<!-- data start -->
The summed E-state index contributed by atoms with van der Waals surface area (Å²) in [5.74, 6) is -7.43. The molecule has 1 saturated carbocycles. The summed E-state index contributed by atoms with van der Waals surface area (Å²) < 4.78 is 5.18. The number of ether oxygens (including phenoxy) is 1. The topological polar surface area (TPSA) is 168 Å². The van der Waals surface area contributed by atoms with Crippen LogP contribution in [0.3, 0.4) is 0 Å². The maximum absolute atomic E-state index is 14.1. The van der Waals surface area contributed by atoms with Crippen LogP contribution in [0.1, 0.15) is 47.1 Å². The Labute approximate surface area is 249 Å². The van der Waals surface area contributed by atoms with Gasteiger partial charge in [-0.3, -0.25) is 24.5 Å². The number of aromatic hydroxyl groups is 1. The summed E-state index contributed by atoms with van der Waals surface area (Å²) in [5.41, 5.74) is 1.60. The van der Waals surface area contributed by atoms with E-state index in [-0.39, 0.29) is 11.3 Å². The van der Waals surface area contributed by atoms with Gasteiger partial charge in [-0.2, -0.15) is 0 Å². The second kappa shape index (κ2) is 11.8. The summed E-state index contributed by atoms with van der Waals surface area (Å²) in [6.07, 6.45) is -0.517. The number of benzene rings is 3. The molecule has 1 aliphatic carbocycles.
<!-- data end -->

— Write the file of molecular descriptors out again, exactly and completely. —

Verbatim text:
The summed E-state index contributed by atoms with van der Waals surface area (Å²) in [5.74, 6) is -7.43. The molecule has 1 saturated carbocycles. The summed E-state index contributed by atoms with van der Waals surface area (Å²) < 4.78 is 5.18. The number of ether oxygens (including phenoxy) is 1. The topological polar surface area (TPSA) is 168 Å². The van der Waals surface area contributed by atoms with Crippen LogP contribution in [0.3, 0.4) is 0 Å². The maximum absolute atomic E-state index is 14.1. The van der Waals surface area contributed by atoms with Crippen LogP contribution in [0.1, 0.15) is 47.1 Å². The Labute approximate surface area is 249 Å². The van der Waals surface area contributed by atoms with Gasteiger partial charge in [-0.3, -0.25) is 24.5 Å². The number of aromatic hydroxyl groups is 1. The summed E-state index contributed by atoms with van der Waals surface area (Å²) in [5.41, 5.74) is 1.60. The van der Waals surface area contributed by atoms with E-state index in [-0.39, 0.29) is 11.3 Å². The van der Waals surface area contributed by atoms with Gasteiger partial charge in [-0.2, -0.15) is 0 Å². The second kappa shape index (κ2) is 11.8. The summed E-state index contributed by atoms with van der Waals surface area (Å²) in [6.07, 6.45) is -0.517. The number of benzene rings is 3. The molecule has 1 aliphatic carbocycles.